The Problem With Fast Trains: What Happened to Hovertrains?

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In 1974, a French train sets a speed record, exceeding 250 miles per hour. But this train is unlike any other before it. Instead of rolling on train wheels, it hovers on a cushion of air. In the 1970’s hovertrains were seriously being considered the solution to slow, antiquated railways, which increasingly had to compete with new superhighways and even intercity air travel.

source/image: Mustard

Without the rolling resistance of train wheels, hovertrains promised greater efficiency and much higher speeds. By feeding high pressure air through lifting pads, hovertrains float on a cushion of air much like a hovercraft. One of the most widely known hovertrain prototypes was called the Aerotrain. Lead engineer Jean Bertin and his team in France. read moreMustard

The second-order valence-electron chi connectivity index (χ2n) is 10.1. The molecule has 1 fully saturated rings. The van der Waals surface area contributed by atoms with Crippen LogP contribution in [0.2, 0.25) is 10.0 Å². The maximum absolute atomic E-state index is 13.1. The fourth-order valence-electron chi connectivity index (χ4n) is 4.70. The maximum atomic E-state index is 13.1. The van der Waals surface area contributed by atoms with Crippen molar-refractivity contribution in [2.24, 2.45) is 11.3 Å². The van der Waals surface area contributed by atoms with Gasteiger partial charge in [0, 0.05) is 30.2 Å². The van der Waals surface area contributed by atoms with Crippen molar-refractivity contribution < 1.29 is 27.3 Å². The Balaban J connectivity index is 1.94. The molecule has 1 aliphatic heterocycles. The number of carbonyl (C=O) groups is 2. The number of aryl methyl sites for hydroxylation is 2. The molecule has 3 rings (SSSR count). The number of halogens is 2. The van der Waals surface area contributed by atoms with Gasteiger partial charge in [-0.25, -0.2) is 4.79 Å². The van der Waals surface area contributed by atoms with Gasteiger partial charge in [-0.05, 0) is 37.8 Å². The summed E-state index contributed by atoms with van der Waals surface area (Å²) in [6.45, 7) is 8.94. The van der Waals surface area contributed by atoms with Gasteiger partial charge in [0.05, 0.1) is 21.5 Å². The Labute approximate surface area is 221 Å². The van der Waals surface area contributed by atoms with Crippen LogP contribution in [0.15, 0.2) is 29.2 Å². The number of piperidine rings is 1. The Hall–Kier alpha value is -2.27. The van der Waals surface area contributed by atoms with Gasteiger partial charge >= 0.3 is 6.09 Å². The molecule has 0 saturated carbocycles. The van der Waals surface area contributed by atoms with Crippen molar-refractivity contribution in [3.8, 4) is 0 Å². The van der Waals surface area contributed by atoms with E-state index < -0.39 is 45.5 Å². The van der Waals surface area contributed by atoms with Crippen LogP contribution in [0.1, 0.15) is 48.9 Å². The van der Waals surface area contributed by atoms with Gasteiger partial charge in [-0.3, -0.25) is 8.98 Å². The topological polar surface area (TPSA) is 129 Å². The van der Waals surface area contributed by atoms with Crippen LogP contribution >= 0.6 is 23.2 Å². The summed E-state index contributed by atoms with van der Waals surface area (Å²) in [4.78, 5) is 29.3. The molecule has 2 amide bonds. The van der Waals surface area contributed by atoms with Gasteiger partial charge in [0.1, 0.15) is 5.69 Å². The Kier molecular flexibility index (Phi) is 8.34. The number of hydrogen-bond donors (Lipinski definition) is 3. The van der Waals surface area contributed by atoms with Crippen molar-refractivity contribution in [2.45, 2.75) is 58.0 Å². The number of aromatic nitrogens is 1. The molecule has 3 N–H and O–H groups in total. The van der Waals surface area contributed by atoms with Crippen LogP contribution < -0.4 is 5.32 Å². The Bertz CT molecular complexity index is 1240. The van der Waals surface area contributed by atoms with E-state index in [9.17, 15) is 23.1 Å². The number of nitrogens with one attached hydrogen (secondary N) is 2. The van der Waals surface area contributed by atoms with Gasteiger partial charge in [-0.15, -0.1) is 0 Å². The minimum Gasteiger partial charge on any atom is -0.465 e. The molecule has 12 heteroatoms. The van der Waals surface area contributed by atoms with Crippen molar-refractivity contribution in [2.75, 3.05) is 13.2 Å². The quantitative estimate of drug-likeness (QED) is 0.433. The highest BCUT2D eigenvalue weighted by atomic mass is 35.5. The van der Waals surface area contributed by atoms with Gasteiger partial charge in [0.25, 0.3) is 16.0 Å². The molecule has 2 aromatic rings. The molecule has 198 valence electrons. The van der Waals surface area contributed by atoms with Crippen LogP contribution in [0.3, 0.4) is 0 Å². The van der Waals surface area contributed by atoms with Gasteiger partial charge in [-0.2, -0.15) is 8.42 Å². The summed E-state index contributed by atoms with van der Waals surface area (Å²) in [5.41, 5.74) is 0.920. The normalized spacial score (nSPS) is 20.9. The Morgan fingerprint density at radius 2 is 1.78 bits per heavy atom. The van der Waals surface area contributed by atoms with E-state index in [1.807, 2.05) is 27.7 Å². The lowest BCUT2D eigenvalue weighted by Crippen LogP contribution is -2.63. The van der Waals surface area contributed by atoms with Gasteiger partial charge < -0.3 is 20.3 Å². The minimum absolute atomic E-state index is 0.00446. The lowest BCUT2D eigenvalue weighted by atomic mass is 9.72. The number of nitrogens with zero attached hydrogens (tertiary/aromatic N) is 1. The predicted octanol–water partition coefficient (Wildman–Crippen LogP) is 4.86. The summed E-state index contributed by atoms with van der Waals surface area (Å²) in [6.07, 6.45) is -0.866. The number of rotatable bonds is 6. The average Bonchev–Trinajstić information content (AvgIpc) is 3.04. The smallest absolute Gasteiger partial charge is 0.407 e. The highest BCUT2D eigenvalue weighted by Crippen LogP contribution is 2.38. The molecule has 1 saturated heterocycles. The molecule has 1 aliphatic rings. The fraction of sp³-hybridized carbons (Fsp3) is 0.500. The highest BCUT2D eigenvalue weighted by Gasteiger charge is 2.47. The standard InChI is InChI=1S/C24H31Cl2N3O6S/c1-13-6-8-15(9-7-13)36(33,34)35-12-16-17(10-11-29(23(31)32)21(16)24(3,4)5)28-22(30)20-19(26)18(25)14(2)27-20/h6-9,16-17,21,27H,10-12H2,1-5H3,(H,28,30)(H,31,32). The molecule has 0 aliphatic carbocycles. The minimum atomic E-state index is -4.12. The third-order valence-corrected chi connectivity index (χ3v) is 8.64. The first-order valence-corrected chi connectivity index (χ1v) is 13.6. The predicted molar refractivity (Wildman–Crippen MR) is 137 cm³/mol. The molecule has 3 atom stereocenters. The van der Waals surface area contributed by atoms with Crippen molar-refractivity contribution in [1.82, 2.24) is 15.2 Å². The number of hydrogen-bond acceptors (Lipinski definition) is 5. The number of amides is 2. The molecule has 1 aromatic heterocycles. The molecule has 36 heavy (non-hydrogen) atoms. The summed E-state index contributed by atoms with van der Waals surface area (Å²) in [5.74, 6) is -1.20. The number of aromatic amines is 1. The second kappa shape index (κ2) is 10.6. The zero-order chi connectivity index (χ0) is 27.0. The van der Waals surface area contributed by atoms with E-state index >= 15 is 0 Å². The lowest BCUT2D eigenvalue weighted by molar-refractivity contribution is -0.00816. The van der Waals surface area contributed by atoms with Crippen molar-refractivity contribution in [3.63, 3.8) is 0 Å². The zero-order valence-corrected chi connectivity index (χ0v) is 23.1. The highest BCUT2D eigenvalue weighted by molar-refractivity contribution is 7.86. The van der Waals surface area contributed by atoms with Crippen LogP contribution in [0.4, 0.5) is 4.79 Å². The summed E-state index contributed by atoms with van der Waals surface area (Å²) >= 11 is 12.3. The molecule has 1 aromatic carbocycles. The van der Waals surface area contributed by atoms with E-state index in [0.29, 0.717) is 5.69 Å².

Designed several versions, including one that could carry 80 passengers. The i80HV was powered by a turbofan sourced from an airliner, producing over twelve thousand pounds of thrust. At the front, a 400 horse power gas-turbine supplied high-pressure air to hover the twenty loaded train a quarter of an inch off its guideway.

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But like their counterpart the Maglev, Hovertrains failed to revolutionize rail. Hovertrains, Maglevs, or any other innovative alternative to rail has to compete with nearly a million miles of rail line already in existence. Existing rail networks were modernized with sections of track that could handle higher speeds. New signaling technologies were developed along with more advanced wheelsets.

VIA Mustard
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